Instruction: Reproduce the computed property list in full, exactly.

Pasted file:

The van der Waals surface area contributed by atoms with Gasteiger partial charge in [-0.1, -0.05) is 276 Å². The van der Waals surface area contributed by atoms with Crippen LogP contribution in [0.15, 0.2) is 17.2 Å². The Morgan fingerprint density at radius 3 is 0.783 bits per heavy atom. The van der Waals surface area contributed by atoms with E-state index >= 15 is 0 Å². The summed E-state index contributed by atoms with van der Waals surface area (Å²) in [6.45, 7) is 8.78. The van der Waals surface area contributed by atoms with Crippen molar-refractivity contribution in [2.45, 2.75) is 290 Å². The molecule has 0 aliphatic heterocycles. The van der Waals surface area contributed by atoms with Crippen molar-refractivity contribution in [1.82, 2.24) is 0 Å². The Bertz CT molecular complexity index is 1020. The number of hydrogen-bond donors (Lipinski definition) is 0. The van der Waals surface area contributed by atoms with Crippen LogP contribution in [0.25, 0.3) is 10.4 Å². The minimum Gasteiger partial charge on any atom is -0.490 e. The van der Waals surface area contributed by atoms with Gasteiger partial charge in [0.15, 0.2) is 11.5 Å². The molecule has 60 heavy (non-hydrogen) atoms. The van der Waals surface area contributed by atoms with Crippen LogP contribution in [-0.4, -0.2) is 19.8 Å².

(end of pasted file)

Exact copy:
The van der Waals surface area contributed by atoms with Gasteiger partial charge in [-0.1, -0.05) is 276 Å². The van der Waals surface area contributed by atoms with Crippen LogP contribution in [0.15, 0.2) is 17.2 Å². The Morgan fingerprint density at radius 3 is 0.783 bits per heavy atom. The van der Waals surface area contributed by atoms with E-state index >= 15 is 0 Å². The summed E-state index contributed by atoms with van der Waals surface area (Å²) in [6.45, 7) is 8.78. The van der Waals surface area contributed by atoms with Crippen molar-refractivity contribution in [2.45, 2.75) is 290 Å². The molecule has 0 aliphatic heterocycles. The van der Waals surface area contributed by atoms with Crippen molar-refractivity contribution in [1.82, 2.24) is 0 Å². The Bertz CT molecular complexity index is 1020. The number of hydrogen-bond donors (Lipinski definition) is 0. The van der Waals surface area contributed by atoms with Crippen LogP contribution in [0.25, 0.3) is 10.4 Å². The minimum Gasteiger partial charge on any atom is -0.490 e. The van der Waals surface area contributed by atoms with Gasteiger partial charge in [0.15, 0.2) is 11.5 Å². The molecule has 60 heavy (non-hydrogen) atoms. The van der Waals surface area contributed by atoms with Crippen LogP contribution in [-0.4, -0.2) is 19.8 Å².